The system for dealing with complaints against lawyers needs an overhaul, according to an Issues Paper released today by the NSW Law Reform Commission.
The Law Reform Commission has been asked by the NSW Attorney General to review the system after the High Court described parts of the governing legislation as unworkable and overly technical, blaming this for unacceptable delays in some cases. Legal consumers and key institutions, the Law Society, the Bar Association and the Legal Services Commissioner have also criticised the system.
The Issues Paper gives everyone in the community an opportunity to make suggestions for improving the system.
The Legal Services Commissioner, an independent statutory officer, currently receives about 3,000 complaints a year. The majority of these are referred to the Law Society and Bar Council, associations which represent lawyers, for action.
'Concerns have been raised that some complaints are not being properly dealt with because of the way some investigations have been conducted and because of technicalities in the legislation' said Justice Michael Adams, Chair of the Law Reform Commission. 'The community needs a fair, credible and effective complaints and disciplinary system for lawyers'.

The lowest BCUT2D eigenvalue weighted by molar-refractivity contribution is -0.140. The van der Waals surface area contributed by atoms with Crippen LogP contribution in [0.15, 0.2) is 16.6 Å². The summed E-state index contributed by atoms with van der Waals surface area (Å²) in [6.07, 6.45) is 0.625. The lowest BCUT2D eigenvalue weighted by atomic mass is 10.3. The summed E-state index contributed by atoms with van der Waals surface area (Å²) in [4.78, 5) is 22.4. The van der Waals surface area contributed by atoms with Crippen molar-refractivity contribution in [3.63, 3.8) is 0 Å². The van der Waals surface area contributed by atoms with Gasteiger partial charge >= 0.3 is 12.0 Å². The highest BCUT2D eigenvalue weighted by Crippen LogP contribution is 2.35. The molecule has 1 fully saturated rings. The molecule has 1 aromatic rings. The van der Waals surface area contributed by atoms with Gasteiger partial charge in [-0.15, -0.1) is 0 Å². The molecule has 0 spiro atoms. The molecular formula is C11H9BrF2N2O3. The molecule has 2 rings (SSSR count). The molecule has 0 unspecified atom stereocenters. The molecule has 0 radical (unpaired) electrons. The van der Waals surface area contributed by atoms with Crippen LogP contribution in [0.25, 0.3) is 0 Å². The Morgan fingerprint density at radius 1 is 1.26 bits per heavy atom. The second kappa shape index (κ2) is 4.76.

Issues raised by the Commission include what constitutes 'misconduct', how investigations can adapt as information is collected and how to compel lawyers to co operate when complaints are made against them. The Commission also considers the appropriate role for the Law Society and the Bar Association in the system.
Anyone who wants to make a submission can get copies of the Issues Paper from the Commission by phoning (02)9228 8230 or going to the Commission's web page at
Media contact: Justice Adams, Chairperson - (02) 9230 8737